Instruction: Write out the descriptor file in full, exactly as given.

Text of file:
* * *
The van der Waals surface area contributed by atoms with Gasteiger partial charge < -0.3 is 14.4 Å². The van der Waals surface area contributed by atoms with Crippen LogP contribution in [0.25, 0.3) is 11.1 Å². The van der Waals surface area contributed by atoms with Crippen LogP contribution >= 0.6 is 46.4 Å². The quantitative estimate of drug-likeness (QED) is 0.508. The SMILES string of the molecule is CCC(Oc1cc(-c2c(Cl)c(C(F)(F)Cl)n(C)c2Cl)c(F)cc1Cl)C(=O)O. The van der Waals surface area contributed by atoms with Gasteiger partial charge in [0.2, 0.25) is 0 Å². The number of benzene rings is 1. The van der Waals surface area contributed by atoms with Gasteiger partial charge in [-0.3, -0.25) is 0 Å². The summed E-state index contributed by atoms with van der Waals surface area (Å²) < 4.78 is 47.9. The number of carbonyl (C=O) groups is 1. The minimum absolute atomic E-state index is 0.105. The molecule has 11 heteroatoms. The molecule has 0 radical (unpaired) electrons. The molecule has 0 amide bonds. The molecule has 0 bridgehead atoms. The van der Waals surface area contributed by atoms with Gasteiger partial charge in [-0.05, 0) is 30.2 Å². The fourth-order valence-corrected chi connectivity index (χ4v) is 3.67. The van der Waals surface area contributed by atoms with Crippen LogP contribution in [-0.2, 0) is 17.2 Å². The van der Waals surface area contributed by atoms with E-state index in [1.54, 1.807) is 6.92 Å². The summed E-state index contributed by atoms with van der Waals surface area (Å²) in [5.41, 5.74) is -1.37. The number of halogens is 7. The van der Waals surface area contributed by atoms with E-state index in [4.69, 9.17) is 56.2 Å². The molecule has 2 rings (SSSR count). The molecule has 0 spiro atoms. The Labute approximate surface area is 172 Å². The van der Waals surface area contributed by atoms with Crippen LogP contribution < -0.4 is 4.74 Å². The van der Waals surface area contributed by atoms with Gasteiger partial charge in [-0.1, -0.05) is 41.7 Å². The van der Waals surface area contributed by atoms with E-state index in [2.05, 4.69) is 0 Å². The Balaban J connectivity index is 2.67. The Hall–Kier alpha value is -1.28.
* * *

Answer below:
The van der Waals surface area contributed by atoms with Gasteiger partial charge < -0.3 is 14.4 Å². The van der Waals surface area contributed by atoms with Crippen LogP contribution in [0.25, 0.3) is 11.1 Å². The van der Waals surface area contributed by atoms with Crippen LogP contribution >= 0.6 is 46.4 Å². The quantitative estimate of drug-likeness (QED) is 0.508. The SMILES string of the molecule is CCC(Oc1cc(-c2c(Cl)c(C(F)(F)Cl)n(C)c2Cl)c(F)cc1Cl)C(=O)O. The van der Waals surface area contributed by atoms with Gasteiger partial charge in [0.2, 0.25) is 0 Å². The number of benzene rings is 1. The van der Waals surface area contributed by atoms with Gasteiger partial charge in [-0.3, -0.25) is 0 Å². The summed E-state index contributed by atoms with van der Waals surface area (Å²) < 4.78 is 47.9. The number of carbonyl (C=O) groups is 1. The minimum absolute atomic E-state index is 0.105. The molecule has 11 heteroatoms. The molecule has 0 radical (unpaired) electrons. The molecule has 0 amide bonds. The molecule has 0 bridgehead atoms. The van der Waals surface area contributed by atoms with Gasteiger partial charge in [-0.05, 0) is 30.2 Å². The fourth-order valence-corrected chi connectivity index (χ4v) is 3.67. The van der Waals surface area contributed by atoms with Crippen LogP contribution in [-0.2, 0) is 17.2 Å². The van der Waals surface area contributed by atoms with E-state index in [1.54, 1.807) is 6.92 Å². The summed E-state index contributed by atoms with van der Waals surface area (Å²) in [5.41, 5.74) is -1.37. The number of halogens is 7. The van der Waals surface area contributed by atoms with E-state index in [4.69, 9.17) is 56.2 Å². The molecule has 2 rings (SSSR count). The molecule has 0 spiro atoms. The Labute approximate surface area is 172 Å². The van der Waals surface area contributed by atoms with Crippen LogP contribution < -0.4 is 4.74 Å². The van der Waals surface area contributed by atoms with Gasteiger partial charge in [-0.1, -0.05) is 41.7 Å². The van der Waals surface area contributed by atoms with E-state index in [2.05, 4.69) is 0 Å². The Balaban J connectivity index is 2.67. The Hall–Kier alpha value is -1.28.